Based on the overlapping nature of the parties' unjust enrichment claims, Judge Motz held that the recovery for the competing unjust enrichment claims would be “measured by ‘the actual value realized by the defendant,' and not the market value of the plaintiff's services rendered.” (ECF No. 105 at 9 (citing Dolan v. McQuaide, 215 Md.App. 24, 37-38 (Md. Ct. Spec. App. 2013)).) More specifically, “the operative question will be whether the actual value realized by Saffo for Klicos's work is more or less than $2, 738, 600.73.” (ECF No. 105 at 10.) Judge Motz also stated that Klicos' “expert report outlining Saffo's profits can be used, in conjunction with other witness testimony, to infer the value provided to Saffo by Klicos' work.” (Id.)

         On February 23, 2018, this case was reassigned from Judge Motz to the undersigned. On April 13, 2018, this Court clarified Judge Motz' prior summary judgment ruling and held that the prior entry of summary judgment in Saffo's favor on Klicos' breach of contract claim was limited to the non-existence of a contract on November 21, 2013. (ECF Nos. 122-23.) This decision enabled Klicos to press a breach of contract claim at trial only if Saffo elected to pursue its own breach of contract claim at trial. On April 27, 2018, however, Saffo informed this Court that it would not pursue a breach of contract claim at trial. (ECF No. 129.) The following claims are now pending:

(1) Klicos' claim against Saffo for unjust enrichment,
(2) Saffo's counter-claim for unjust enrichment, and
(3) Saffo's counter-claim for intentional misrepresentation, including punitive damages.

         This Court conducted a seven-day bench trial[2] from Monday, June 18, 2018 through Tuesday, June 26, 2018.


         Having conducted that seven-day bench trial, heard eyewitness and expert witness testimony, and considered documentary evidence submitted by the parties, this Court makes the following findings of fact.

         I. Bid Preparation & Contract Award

         In April 2013, the Maryland Transportation Authority (“MDTA”) issued an Invitation for Bids (“IFB”) for a contract, No. FT-2575-000-006, to repair and paint various bridges on I-95 and I-395 in south Baltimore City (“the 395 Project” or “the Project”). (Ex. 3.)[3] The MDTA conducted a “Pre-Bid Meeting” on April 25, 2013. (Ex. 5 at 41.) Bidding on the Project opened on May 16, 2013. (Id.)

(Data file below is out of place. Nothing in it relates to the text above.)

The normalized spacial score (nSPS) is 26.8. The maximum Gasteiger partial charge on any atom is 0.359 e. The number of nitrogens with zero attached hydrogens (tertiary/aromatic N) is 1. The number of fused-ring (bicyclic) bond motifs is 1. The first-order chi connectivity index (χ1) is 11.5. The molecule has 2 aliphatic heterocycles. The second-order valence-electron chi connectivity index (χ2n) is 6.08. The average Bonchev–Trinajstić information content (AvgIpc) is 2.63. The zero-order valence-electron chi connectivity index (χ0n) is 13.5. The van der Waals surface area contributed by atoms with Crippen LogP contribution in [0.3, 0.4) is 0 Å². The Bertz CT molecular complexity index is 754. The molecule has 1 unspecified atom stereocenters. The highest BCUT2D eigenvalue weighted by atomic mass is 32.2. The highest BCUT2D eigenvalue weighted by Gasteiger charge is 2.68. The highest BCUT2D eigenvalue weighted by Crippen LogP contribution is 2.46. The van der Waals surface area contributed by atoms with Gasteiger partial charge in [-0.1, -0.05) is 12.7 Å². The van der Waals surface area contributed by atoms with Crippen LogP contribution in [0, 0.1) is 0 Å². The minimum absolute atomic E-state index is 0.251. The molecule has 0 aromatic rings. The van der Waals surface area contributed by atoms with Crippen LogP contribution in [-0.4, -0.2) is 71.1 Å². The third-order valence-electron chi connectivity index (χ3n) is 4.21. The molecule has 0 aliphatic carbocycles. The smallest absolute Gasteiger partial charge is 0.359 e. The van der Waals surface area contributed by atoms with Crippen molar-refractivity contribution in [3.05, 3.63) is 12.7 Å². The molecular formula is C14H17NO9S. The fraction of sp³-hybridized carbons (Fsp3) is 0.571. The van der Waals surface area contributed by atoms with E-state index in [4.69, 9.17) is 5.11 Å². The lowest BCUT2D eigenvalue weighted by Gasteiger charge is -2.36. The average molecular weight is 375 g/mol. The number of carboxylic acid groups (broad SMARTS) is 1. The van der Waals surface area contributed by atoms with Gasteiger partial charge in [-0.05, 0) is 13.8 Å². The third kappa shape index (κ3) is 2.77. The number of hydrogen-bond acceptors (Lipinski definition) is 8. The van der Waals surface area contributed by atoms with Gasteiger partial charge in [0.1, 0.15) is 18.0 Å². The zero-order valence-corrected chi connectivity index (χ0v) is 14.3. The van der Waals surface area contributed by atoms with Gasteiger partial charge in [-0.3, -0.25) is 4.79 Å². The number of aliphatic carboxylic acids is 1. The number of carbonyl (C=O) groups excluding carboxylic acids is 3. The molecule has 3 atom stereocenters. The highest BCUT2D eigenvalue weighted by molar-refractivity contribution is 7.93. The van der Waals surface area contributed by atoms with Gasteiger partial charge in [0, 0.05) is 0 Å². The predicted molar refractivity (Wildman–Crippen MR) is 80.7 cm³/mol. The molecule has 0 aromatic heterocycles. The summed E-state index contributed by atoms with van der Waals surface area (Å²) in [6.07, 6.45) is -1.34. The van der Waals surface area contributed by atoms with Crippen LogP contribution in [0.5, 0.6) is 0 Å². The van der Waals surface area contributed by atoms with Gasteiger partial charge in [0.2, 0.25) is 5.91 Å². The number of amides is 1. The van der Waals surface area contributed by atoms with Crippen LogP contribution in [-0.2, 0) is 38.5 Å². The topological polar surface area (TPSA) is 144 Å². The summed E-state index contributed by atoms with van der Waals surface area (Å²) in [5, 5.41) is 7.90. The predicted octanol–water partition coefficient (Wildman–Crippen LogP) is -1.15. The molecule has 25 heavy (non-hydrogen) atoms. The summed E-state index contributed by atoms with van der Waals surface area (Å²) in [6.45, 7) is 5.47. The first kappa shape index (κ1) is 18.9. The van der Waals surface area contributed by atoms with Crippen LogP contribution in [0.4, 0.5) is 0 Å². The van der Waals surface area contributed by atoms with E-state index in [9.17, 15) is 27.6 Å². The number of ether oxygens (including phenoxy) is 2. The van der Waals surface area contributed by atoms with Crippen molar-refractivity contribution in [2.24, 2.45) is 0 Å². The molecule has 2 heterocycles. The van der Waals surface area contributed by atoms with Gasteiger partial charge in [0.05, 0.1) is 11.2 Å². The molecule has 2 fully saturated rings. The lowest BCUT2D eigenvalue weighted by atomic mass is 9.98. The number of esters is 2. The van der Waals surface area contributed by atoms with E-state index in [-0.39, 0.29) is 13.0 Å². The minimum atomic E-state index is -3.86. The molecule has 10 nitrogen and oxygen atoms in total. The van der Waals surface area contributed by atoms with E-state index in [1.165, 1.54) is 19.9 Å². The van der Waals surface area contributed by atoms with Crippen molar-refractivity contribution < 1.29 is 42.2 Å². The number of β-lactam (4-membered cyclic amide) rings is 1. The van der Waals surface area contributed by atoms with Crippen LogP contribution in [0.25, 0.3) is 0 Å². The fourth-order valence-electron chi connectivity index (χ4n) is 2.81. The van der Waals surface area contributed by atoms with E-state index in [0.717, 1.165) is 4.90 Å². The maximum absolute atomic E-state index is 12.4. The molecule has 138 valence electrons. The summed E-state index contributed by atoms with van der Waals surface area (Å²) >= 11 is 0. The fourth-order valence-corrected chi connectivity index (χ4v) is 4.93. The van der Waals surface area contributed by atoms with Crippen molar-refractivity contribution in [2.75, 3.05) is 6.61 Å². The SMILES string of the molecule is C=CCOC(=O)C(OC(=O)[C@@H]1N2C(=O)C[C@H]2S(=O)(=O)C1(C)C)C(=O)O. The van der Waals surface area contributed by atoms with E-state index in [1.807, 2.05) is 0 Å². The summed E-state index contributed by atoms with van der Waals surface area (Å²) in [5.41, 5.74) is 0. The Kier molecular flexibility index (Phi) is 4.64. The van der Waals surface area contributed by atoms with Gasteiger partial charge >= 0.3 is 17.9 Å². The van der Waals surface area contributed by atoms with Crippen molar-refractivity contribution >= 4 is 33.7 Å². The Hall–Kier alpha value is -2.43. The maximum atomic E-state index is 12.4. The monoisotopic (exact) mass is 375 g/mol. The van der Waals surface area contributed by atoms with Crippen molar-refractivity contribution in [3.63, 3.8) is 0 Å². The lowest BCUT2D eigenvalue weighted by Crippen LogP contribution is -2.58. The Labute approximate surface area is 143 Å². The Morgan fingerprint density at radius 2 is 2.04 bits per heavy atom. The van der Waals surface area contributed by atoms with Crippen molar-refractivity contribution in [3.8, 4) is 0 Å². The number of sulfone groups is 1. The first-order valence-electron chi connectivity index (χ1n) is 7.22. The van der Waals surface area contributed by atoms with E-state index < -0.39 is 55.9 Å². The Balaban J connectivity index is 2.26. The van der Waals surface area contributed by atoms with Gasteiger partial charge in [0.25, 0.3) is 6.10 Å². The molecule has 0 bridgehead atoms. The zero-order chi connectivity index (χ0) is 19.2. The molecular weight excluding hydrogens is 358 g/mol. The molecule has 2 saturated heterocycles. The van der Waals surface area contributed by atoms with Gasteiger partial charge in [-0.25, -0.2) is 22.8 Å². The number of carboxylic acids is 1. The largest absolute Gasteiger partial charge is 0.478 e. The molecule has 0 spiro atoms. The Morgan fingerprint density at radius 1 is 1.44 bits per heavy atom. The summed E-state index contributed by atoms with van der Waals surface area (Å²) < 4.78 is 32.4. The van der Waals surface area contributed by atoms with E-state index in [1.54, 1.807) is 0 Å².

Michael Ost, the head of Saffo's Bridge Maintenance Division, was in charge of preparing Saffo's bid. This process required a detailed analysis of the work required to complete the contract requirements. With respect to cleaning and painting certain portions of the bridges, Mr. Ost studied the structural plans and visited the actual work site for about three days. (Tr. at 421-22.)[4] Mr. Ost analyzed the square footage that would need to be painted and how difficult it would be to provide the laborers with safe access to all of the locations. (Id.) This analysis informed Mr. Ost's estimate of the total cost to Saffo of performing under the contract. (Ex. 161.) In consultation with Nicholas (“Nick”) Saffo, the company's President, Mr. Ost determined how much profit to build into Saffo's bid. (Tr. at 423-24.) Mr. Ost identified $13, 723, 459.00 as Saffo's total bid price. (Ex. 4 at 18.)

         Having identified the total bid price, Mr. Ost next allocated the total price across the various project milestones, or “items, ” identified in the Schedule of Prices attached to the IFB. (Ex. 3 at 209-24.) Rather than allocate prices based on square footage, Saffo decided to “front-load” the bid by assigning a higher price per square foot to the items that could be accomplished earlier in the Project. (Tr. at 435-36; Ex. 4 at 2-18.) Consistent with industry practice, this approach aims to keep contractors cash-flow-positive throughout the duration of a project. (Tr. at 436, 697-700.)